Kurtz also conceded that the Illinois Department of Human Rights, the state agency charged with enforcing the Illinois Human Rights Act with respect to unlawful discrimination based on race, religious, gender, age or sexual orientation, found Cipolla’s charge “lacking in substantial evidence.”
Before someone can sue under the Illinois Human Rights Act, the state requires those who believe their rights were violated to file charges with the IDHR. The state agency offers mediation to resolve discriminatory charges outside of court and conducts fact-finding investigations into discrimination claims.
The IDHR offers findings of “lacking in substantial evidence” and “substantial evidence” in discriminatory charges. The state agency receives an average of 30,000 inquiries and files 4,000 charges annually.
Kurtz called it a “procedural process” that has no bearing on the case.
“(The IDHR) didn’t interview any of the witnesses that we gave them,” she said. “It’s just a procedural process in order to get to court. (The IDHR) is overburdened in most cases they don’t investigate.”
Kurtz said the reason why the lawsuit was filed almost three years after the fact is because the process of going through the IDHR can take two to three years.
The attorney also said the village refused to produce the tape of the April 10, 2008 executive session to the IDHR during the time the agency was reviewing Cipolla’s charge.
Kurtz is the same attorney who represented village firefighter Sharon Januszewski in her federal lawsuit against the village for sexual harassment. That case was settled out of court for $850,000.
Terrance Goulee, an attorney for the law firm Querry and Harrow, the village’s legal counsel, said the village intends to defend itself.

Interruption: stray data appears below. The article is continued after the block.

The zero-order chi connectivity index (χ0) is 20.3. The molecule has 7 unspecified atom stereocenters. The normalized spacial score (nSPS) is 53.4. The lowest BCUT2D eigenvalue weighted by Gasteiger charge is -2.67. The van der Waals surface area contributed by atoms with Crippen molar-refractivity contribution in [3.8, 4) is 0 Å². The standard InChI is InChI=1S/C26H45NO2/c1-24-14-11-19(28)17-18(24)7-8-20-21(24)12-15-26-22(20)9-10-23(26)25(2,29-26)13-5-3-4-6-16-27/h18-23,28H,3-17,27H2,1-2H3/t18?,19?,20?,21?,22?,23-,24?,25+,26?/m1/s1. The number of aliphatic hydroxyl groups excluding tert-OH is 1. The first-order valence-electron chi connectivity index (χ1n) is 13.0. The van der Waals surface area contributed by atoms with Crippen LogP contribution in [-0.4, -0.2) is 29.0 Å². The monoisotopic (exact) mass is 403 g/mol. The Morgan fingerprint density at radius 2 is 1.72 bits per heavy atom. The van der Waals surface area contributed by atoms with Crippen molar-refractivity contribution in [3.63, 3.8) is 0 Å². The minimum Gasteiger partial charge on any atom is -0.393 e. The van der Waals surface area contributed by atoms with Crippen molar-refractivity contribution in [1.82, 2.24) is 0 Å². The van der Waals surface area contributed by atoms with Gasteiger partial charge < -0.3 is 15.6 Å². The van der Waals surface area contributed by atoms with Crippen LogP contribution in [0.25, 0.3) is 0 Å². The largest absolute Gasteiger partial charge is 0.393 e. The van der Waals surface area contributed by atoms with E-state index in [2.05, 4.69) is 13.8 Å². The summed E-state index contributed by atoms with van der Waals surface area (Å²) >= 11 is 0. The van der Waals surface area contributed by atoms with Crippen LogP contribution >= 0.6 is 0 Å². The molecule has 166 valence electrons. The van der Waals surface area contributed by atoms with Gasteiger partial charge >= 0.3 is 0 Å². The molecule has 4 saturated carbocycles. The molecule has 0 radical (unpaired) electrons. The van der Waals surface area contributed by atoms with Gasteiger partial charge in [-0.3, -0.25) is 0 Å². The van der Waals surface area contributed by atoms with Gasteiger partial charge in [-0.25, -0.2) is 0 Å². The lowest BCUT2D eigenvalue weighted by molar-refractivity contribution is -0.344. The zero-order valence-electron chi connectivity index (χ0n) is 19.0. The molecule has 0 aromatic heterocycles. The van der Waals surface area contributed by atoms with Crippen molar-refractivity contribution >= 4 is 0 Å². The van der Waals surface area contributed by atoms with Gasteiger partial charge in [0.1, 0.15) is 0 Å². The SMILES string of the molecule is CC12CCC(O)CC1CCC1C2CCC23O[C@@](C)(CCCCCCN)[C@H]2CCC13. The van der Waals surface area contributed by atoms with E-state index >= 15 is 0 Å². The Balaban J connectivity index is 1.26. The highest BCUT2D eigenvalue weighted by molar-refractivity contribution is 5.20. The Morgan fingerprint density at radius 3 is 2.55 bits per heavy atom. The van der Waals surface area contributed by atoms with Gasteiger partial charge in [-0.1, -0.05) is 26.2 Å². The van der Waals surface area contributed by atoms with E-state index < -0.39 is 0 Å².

“The case was dismissed by IDHR,” Goulee said. “The employee (Hanigan) denies the allegations made against him, and others will support the denial.”
Mayor Dave Heilmann said he was aware of Cipolla’s lawsuit and described her as a “nice person.”
Heilmann recalled the village board meeting on April 10, 2008 before it went into executive session as a “huge meeting” with over 300 residents that met in the parking lot. That month the village laid off three firefighters.
“I can tell you flat out that Diane Cipolla wasn’t terminated because of age,” Heilmann said. “I’m hearing what’s going on and it’s just not true. It did not happen.”
The mayor added that at the time the village was looking at ways to be more efficient with fewer employees. Since 2008, he said, the village has cut about 10 percent of its 300-member work force.
It’s up to the village manager to make hiring and firing decisions. The complaint says that Hanigan “made the decision, or at the very least directed the decision to terminate Cipolla’s employment with the village.”
The complaint does not name Hanigan individually as a defendant. Kurtz said that in discrimination cases, the law allows her client to sue only the village.
Cipolla, a resident of Oak Lawn, is now 62. Kurtz said she has not been able to find employment.
“In this economy and because she is older, it is harder to find a job,” Kurtz said.